Yesterday, having watched a bit of the Winter Games, I decided that I wanted to watch a movie about curling.
Unfortunately, I quickly discovered that there aren’t really a lot of curling films out there. There’s several films about ice skaters, of course. They all feature haughty skaters being forced to partner up with blue collar amateurs and almost all of them end with everyone falling in love. (Yay!) And there’s plenty of hockey movies. They all feature brawny Canadians getting into fights and almost all of them end with someone losing their front two teeth. (Yay!) But there aren’t a whole lot of curling movies. I guess some people don’t believe that a broom on ice can be cinematic. Well, the joke’s on them! Brooms are very cinematic! However, I did finally come across the 2002 Canadian film, Men With Brooms, on Tubi.
Now, you should understand that when I say that Men With Brooms is a Canadian film, I mean that it is very, very Canadian. This isn’t just a film that was shot in Canada by an American company looking for tax credits and a city that looked like New York without being as expensive. Instead, this is a film about very polite people who say “eh?” frequently and who are usually wearing several layers of clothing in order to protect from the chill in the air and the snow on the ground. This not a film that was shot in Canada for an American audience. This is a film that was made by Canadians for Canadians and that’s actually kind of nice. There’s even a scene where the characters bemoan the arrival of another “American” fast food restaurant. Speaking as an American, I think we are far too often guilty of taking our neighbors to the north for granted. It’s good to be reminded that they are a separate nation with a separate culture and their own individual way of looking at the world.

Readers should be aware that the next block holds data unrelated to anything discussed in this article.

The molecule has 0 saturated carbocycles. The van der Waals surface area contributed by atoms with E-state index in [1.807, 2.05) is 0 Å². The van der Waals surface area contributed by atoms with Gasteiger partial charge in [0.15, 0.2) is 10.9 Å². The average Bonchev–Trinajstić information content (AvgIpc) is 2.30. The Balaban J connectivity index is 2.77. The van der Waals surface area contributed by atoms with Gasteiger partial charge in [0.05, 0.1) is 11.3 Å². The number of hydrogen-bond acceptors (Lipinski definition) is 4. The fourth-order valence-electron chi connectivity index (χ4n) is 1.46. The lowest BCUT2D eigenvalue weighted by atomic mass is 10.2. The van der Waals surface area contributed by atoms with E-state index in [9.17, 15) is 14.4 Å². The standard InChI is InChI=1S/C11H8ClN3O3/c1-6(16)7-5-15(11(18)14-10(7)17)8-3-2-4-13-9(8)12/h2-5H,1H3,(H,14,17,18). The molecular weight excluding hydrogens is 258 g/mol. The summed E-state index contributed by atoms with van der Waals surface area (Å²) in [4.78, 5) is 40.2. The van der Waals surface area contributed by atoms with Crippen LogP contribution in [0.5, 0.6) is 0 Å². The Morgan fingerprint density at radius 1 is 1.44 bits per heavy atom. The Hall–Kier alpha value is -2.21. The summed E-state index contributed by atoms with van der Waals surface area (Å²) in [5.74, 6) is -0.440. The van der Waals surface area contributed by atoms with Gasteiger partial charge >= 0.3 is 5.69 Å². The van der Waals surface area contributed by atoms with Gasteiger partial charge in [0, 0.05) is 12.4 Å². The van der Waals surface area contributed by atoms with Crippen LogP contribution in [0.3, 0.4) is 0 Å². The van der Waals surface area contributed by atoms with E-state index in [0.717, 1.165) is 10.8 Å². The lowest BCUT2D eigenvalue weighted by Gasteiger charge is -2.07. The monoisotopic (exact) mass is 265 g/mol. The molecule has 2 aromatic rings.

The film begins with the death of an old man named Donald Foley (James B. Douglas). Ten years before he died, Donald was the head coach of the greatest curling rink to ever play in Ontario. (For those — like me! — who are not familiar with all of the details and lingo of curling, a rink is just another word for team.) However, the rink broke up under mysterious circumstances. The former rink skip (team captain), Chris Cutter (Paul Gross), left Foley’s daughter at the altar and skipped town. He also tossed the rink’s curling stones into a lake! In fact, it was while he was retrieving the stones that Donald had the heart attack that killed him. Way to go, Chris, ya hoser!
The entire team reunites for Foley’s cremation and they discover that the coach has had his ashes put into a curling stone. And he wants the team to come back together and to win a championship using that very stone! And he also wants Chris to reconnect with his father, Gordon (Leslie Nielsen). Of course, it turns out that Chris is not the only member of the team to have issues. One team member has a low sperm count. Another one is a drug dealer and another is having a mid-life crisis. But they’ll all set aside their differences and try to win one for the coach! And if they even think about quitting, there will always be a helpful townsperson around to say, “You’re going to win the Golden Broom, eh?”
Tonally, Men With Brooms is all over the place. Odd comedic moments are mixed in with scenes of sentimental drama and the end result is a film that never seem to be quite sure what it’s trying to be. Not all of the big emotional moments pay off. Leslie Nielsen, though, is pretty good playing a relatively straight role. (He still gets his share of funny lines but this performance is definitely a different comedic beast from the deadpan style of self-parody that he’s best known for.) Ultimately, flaws aside, it’s a likable and fairly well-acted film, one that has a gentle spirit in even its raunchier moments. It’s just so damn Canadian that it’s hard not to appreciate it.
Add to that, it’s a good film to watch if you’re trying to teach yourself about curling. It may have been a slight film but, thanks to Men With Brooms, I now officially know that a curling team is called a rink. You learn something new every day.